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Patrick Oscity

Software Craftsman

Turbolinks with Jekyll

29 Apr 2014

Turbolinks is a great way to improve the perceived rendering speed of a web page. It was built for Rails, but I was wondering whether it would be possible to use it with Jekyll, which powers this very site. Good news: It turned out to be incredibly simple! Here are the steps. Of course, you may need to adjust the location of your javascripts folder.

1. Get the latest turbolinks.js

curl -O https://raw.githubusercontent.com/rails/turbolinks/master/lib/assets/javascripts/turbolinks.js.coffee
coffee -c turbolinks.js
mv turbolinks.js.js javascript/turbolinks.js

2. Embed the js file in your layout

Just add the following line to your page layout

<script src="/javascript/turbolinks.js" type="text/javascript" charset="utf-8"></script>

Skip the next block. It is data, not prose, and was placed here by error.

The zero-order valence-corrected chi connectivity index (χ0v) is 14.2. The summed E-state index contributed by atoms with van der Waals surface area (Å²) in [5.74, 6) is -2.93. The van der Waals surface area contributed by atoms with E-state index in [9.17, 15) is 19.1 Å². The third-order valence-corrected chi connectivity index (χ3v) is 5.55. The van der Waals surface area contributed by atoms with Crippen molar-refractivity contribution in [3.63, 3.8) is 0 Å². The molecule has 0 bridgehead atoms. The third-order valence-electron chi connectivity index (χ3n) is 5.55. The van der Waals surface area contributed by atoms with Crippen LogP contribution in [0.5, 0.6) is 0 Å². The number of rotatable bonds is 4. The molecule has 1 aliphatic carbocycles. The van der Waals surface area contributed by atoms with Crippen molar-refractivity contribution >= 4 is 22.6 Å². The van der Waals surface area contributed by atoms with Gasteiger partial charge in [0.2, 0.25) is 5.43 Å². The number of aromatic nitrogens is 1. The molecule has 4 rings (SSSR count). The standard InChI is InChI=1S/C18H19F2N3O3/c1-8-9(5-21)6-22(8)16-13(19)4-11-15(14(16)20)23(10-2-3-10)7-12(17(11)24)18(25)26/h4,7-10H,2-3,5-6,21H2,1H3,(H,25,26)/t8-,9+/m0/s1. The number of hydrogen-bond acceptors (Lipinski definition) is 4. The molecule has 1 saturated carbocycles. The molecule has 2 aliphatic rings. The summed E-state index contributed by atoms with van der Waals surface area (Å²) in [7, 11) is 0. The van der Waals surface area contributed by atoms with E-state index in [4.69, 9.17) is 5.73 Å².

3. Fix your Javascript

When you use Javascript on your site, you need to make sure that everything is still working. A common pattern is to use the ready event on document to make sure code gets run every time a page has finished loading like so:

$(document).ready(function() {
  // do stuff
});

This will however only trigger an event on the first page load now, not as subsequent links are clicked on your site. Luckily, Turbolinks provides an event that you can listen to instead: page:load. In order to get back the same behavior as before, you can extract the code into a function and add it to both events:

var ready = function() {
  // do stuff
}

$(document).ready(ready);
$(document).on('page:load', ready);

4. Done!

Fire up jekyll locally with jekyll serve and watch the awesome! If you’re having problems, a more detailed blog post by Carlos Becker has further information.